I'm not a Christian, can someone tell me why people decided to go lockstep with Paul's teachings and why there are so few denominations that...

I'm not a Christian, can someone tell me why people decided to go lockstep with Paul's teachings and why there are so few denominations that reject his teachings? He just seems like some butthole that came by after the fact and added a bunch of unnecessary shit, and all because Peter shrugged and said that he was probably a decent guy.

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  1. 5 months ago
    Anonymous

    what did he add?
    asalaam alaykum btwe brother

    • 5 months ago
      Anonymous

      KYS sand shit. Useful idiot for the israelites. Noahide cuck homosexual.

  2. 5 months ago
    Anonymous

    All the living apostles and disciples of jesus (which he talked to btw) were in full agreement with every single one of his teaching

    • 5 months ago
      Anonymous

      I guess if Paul says so..

      • 5 months ago
        Anonymous

        The epistles are not just paul, it's paul in correspondence with the apostles and disciples, have you ever opened a bible?

        • 5 months ago
          Anonymous

          Pretty sure Paul is the only author in NT that say who he is

          • 5 months ago
            Anonymous

            Astaghfirullah!!

            https://en.m.wikipedia.org/wiki/First_Epistle_of_Peter
            https://en.m.wikipedia.org/wiki/Epistle_of_James
            https://en.m.wikipedia.org/wiki/Epistle_of_Jude
            https://en.m.wikipedia.org/wiki/First_Epistle_of_John

            Paul must've been writing letters to imposters

          • 5 months ago
            Anonymous

            Other way around lil' bro

    • 5 months ago
      Anonymous

      >t. never read the Bible even once
      There was a intense split between them and a debate took place at Antioch. Paul took the position that they should welcome gentiles and abandon israeli law, while James took the opposite position and Peter took the role of mediator. Afterwards Paul says James has become his enemy.

      The Roman state and its successors persecuted and genocided all rival Christian sects.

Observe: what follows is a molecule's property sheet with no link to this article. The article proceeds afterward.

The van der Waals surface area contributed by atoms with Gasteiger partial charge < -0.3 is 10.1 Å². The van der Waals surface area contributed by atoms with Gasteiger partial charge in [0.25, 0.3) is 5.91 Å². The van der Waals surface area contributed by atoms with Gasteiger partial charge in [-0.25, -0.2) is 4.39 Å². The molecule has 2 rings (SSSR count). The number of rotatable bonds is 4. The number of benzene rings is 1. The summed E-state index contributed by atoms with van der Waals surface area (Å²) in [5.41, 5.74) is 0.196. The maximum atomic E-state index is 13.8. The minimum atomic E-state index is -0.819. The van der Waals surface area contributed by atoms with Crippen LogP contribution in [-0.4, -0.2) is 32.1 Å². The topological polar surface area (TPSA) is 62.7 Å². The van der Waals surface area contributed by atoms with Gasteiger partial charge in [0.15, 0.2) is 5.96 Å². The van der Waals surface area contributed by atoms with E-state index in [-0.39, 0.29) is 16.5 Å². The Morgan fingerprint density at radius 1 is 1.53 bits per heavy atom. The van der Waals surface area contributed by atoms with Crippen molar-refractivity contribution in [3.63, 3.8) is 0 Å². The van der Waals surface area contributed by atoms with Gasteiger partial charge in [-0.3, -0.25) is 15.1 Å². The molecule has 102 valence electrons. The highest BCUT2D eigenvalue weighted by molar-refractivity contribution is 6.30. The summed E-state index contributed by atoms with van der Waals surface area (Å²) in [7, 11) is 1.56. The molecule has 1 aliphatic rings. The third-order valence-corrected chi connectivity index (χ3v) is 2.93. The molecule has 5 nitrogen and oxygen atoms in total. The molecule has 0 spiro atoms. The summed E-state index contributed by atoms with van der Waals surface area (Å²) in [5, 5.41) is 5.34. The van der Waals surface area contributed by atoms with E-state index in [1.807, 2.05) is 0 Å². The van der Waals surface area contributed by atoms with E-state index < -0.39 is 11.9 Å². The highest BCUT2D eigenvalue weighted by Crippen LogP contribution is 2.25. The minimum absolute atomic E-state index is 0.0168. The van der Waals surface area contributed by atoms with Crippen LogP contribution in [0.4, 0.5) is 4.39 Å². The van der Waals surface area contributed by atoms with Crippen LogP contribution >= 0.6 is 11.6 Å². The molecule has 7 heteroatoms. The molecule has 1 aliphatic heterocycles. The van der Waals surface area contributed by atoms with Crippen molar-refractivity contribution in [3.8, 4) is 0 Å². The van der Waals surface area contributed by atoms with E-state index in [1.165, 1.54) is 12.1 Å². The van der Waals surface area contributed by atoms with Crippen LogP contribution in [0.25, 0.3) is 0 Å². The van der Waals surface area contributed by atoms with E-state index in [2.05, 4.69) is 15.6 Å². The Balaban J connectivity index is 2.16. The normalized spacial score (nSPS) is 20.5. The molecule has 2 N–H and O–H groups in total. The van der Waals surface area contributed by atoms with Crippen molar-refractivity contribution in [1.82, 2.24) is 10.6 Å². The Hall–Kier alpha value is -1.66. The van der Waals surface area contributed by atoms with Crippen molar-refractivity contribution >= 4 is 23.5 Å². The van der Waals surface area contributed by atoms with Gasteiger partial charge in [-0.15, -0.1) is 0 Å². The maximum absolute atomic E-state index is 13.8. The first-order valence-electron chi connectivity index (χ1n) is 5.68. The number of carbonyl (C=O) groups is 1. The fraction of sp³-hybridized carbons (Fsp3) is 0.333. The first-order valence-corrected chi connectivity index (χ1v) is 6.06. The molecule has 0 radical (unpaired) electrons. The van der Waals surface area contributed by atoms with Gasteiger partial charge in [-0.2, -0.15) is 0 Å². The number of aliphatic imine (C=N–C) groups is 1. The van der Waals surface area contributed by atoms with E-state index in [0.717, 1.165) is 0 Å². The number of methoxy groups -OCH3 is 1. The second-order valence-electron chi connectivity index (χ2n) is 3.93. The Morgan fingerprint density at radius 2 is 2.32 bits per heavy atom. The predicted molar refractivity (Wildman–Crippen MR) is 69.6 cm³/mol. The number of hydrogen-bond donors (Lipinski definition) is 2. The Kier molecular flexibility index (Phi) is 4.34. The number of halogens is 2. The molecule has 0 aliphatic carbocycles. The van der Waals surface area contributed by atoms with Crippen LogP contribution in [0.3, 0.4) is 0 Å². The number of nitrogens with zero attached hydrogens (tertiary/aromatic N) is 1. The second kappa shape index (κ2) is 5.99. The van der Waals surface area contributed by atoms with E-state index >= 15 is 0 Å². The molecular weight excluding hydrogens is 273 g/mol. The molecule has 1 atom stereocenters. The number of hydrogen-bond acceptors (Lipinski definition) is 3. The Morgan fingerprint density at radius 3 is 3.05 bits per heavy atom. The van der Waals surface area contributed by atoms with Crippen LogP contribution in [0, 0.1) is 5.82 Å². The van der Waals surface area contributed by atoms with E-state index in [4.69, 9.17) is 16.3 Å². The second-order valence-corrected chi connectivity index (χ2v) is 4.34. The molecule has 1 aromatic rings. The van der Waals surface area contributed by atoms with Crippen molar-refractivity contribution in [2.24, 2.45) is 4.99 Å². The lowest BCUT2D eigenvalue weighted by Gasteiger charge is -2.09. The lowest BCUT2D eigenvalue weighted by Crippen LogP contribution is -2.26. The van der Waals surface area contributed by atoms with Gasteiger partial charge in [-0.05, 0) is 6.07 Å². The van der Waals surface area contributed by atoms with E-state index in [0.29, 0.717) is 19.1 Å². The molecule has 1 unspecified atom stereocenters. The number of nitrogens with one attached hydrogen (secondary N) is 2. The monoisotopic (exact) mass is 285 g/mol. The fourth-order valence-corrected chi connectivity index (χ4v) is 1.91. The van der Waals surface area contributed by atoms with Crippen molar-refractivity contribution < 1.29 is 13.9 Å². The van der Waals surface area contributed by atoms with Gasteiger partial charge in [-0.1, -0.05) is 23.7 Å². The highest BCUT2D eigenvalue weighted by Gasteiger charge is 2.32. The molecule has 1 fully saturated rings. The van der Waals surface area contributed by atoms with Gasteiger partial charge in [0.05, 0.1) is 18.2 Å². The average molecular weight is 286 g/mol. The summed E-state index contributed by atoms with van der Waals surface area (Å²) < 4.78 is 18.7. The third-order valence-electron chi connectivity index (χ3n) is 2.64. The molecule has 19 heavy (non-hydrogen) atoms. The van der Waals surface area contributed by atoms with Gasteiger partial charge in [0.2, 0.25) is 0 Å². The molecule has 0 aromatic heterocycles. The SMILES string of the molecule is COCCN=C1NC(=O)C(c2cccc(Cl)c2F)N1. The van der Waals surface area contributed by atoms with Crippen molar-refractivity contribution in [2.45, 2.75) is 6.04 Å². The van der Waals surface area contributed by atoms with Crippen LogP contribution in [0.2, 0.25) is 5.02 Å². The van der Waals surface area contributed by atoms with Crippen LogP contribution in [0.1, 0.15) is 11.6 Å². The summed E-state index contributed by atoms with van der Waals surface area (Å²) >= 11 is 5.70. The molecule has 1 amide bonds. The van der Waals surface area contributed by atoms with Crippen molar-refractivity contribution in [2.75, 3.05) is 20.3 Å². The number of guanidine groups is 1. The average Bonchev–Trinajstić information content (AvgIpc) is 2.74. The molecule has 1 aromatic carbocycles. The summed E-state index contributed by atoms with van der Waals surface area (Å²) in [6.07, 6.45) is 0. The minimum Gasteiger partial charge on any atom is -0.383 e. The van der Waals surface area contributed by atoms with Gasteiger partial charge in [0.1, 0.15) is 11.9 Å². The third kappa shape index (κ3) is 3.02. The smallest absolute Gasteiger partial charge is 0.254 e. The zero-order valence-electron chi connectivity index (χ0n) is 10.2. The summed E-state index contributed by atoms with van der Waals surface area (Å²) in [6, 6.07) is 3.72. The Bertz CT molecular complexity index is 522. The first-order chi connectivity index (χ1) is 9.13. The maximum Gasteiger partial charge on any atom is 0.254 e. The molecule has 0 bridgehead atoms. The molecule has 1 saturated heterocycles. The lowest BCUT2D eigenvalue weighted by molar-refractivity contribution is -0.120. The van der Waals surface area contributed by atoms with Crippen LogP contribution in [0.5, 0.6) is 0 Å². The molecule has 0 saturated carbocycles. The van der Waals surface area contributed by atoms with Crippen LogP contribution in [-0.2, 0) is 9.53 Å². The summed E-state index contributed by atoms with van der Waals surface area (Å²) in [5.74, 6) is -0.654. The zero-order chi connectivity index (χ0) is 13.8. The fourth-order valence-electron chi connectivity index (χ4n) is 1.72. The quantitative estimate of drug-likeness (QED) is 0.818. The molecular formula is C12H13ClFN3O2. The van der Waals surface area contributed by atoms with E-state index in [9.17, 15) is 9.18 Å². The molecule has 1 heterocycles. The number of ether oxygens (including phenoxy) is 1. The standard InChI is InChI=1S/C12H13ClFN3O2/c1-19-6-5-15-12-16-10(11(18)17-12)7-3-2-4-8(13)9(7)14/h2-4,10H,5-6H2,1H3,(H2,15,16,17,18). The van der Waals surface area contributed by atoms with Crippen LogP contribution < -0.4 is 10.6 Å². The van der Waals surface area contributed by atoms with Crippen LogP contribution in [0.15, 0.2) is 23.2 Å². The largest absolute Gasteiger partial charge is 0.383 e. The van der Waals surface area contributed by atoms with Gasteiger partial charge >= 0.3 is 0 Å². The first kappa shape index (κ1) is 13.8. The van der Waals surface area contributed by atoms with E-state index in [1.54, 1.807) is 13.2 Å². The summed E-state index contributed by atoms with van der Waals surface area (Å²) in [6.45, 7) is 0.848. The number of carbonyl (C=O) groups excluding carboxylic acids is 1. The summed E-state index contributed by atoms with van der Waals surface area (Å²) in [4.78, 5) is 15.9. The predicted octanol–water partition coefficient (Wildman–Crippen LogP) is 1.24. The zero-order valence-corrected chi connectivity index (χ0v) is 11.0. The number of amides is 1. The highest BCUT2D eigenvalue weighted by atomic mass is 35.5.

Basically this. Once you have state backing there has to be an official version.

      • 5 months ago
        Anonymous

        It was was Peter and Paul that had the dispute. And it was resolved at the council of Jerusalem in Acts 15

        • 5 months ago
          Anonymous

          Yeah, and the author of Acts were Luke, right?
          The doctor who travelled together with Paul.

          just think you should consider that Paul could've had an influence on what was written in Acts.

        • 5 months ago
          Anonymous

          >The Council of Jerusalem
          unbelievable LARP to legitimize later "Councils" post hoc.

      • 5 months ago
        Anonymous

        t. bart ehrman

  3. 5 months ago
    JWanon

    Paul is a prophet of God just like Moses and Jesus

    • 5 months ago
      Anonymous

      Proof?
      >Paul said so
      Ok, sure buddy

      • 5 months ago
        JWanon

        The persons who confirm that Paul was chosen by God include Ananias, who was instructed by God to go and lay hands on Paul to restore his sight after his encounter on the road to Damascus (Acts 9:10-19); Barnabas, who vouched for Paul's conversion and ministry (Acts 9:26-27); and Peter, James, and John, who acknowledged Paul's apostleship and recognized his mission to the Gentiles (Galatians 2:6-10).

  4. 5 months ago
    Anonymous

    The Roman state and its successors persecuted and genocided all rival Christian sects.

  5. 5 months ago
    Anonymous

    If you reject the teachings of the church, are you really Christian at that point? What is important to understand is that Christ established a Church and it's through the Church that the world knows the Gospel. So if you reject the authority of the church and her teachings, then it's illogical to be Christian in the first place. Paul worked with the Apostles to build and establish the Church from her inception. So you either have to admit that Paul is truly who the Church says he is, or that Christianity is false.

    • 5 months ago
      Anonymous

      So what I'm getting from from you is: Paul and his teachings are basically seen as fundamental irrevocable aspects of the church itself, and Christianity can't exist without him? That can't be true, aren't there a lot of Christians that just like to proclaim they follow what Jesus said and nothing else?